Strip Search Of Female Student For Pills Held Unconstitutional

Here’s what happened.  Based on a tip, school officials detained and searched a female student named MG.   The search produced blue and white pills.  Under school policy, students could not possess these types of pills without prior written approval, which MG did not have.     When asked where she got the pills MG said a 13 year old female student named SR gave her the pills.  The principal went to SR’s math class and had her come to the office.  She denied knowing anything about the pills and agreed to let them search her pockets, purse and book bag.   The search produced no pills or drugs.     At this point school officials took SR to the nurse’s office to search her clothing for the pills.  Two female assistants had SR remove  her jacket, socks and shoes, leaving her in stretch pants and a T-shirt, which they asked her to remove.  Finally SR was told to pull out her bra and shake it.  She was also asked to pull out some elastic on her underpants.  This search resulted in SR exposing both her breasts and her pelvic area to some degree.  No pills were found.   Her mother filed a civil action against the school district alleging the “strip search” violated SR’s privacy rights.  This civil case went to the US Supreme Court which, in 2009 ruled in SR’s favor.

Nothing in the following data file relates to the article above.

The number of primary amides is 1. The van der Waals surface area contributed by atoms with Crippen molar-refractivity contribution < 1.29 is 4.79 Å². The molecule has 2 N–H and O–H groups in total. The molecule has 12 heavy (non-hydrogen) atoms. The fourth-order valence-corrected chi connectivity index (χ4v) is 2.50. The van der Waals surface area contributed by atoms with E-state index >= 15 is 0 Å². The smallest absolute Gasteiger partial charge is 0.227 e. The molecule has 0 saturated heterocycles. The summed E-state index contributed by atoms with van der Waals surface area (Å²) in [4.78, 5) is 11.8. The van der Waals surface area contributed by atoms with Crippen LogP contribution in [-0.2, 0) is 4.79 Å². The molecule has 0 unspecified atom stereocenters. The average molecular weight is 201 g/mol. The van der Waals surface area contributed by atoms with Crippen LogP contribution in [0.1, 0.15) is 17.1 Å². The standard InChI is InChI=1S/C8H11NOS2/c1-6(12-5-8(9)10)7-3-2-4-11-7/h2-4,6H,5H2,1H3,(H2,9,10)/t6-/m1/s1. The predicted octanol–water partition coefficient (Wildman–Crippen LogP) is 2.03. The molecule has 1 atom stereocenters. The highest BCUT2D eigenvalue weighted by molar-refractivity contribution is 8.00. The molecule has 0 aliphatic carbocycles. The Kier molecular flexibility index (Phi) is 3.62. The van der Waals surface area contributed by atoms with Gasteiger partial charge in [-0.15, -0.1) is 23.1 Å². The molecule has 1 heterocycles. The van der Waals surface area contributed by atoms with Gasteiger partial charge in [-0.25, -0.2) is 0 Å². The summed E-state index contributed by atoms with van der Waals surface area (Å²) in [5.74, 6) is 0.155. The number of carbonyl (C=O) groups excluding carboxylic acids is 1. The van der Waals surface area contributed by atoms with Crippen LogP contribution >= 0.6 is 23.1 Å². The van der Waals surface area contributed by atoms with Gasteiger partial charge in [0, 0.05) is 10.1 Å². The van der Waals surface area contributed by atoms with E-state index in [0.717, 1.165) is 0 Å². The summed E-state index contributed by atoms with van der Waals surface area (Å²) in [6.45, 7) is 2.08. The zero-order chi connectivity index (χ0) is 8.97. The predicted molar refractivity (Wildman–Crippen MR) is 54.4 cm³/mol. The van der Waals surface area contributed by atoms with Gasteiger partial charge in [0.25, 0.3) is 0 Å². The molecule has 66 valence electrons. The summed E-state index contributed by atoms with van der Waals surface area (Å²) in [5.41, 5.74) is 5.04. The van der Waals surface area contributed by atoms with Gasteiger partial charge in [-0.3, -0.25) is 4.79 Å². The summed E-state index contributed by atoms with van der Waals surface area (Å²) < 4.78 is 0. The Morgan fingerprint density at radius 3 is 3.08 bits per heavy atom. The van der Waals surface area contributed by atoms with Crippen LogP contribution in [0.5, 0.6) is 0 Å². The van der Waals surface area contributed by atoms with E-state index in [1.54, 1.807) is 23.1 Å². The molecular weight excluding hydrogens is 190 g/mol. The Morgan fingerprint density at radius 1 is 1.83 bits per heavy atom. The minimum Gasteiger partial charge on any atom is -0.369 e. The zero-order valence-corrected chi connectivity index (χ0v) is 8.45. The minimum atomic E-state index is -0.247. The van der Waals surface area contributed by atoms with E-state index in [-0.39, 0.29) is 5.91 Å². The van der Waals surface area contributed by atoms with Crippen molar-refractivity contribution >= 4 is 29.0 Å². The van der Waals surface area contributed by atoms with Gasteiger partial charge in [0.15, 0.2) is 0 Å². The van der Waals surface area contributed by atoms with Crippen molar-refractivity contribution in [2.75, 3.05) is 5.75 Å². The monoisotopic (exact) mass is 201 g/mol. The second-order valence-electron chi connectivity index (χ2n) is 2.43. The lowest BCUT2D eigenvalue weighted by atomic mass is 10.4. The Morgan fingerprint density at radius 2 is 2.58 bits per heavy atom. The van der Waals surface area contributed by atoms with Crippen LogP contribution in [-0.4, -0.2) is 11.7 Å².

The court said the tip school officials received that SR had pills was reliable.   Searching her outer clothing, purse and book bag did not violate her privacy rights.    Even though the original detention and search were both based on reasonable suspicion, the “strip search” of her bra and pants that followed the first search  violated her right to privacy.   The court specifically found both the scope and manner of  this second search  violated SR’s privacy rights.    As to the SCOPE of the second search,  the Court  said it was legally unreasonable because school officials produced no new facts to justify going beyond the first search.  As to the MANNER of this under garment search, the Court held it was legally invasive because it was in effect a “strip search.”   The court held the school officials were entitled to qualified immunity from personal liability relating to the search.    Note:  On the criminal law side of this case – Even if school officials had found  pills in her undergarments, the pills MOST LIKELY could not have been used as evidence in a Juvenile Court Prosecution of SR for possession of a controlled substance.  Under these facts, a Juvenile Court could have easily found the pills to be the product of an unlawful search prohibited by the Fourth Amendment.

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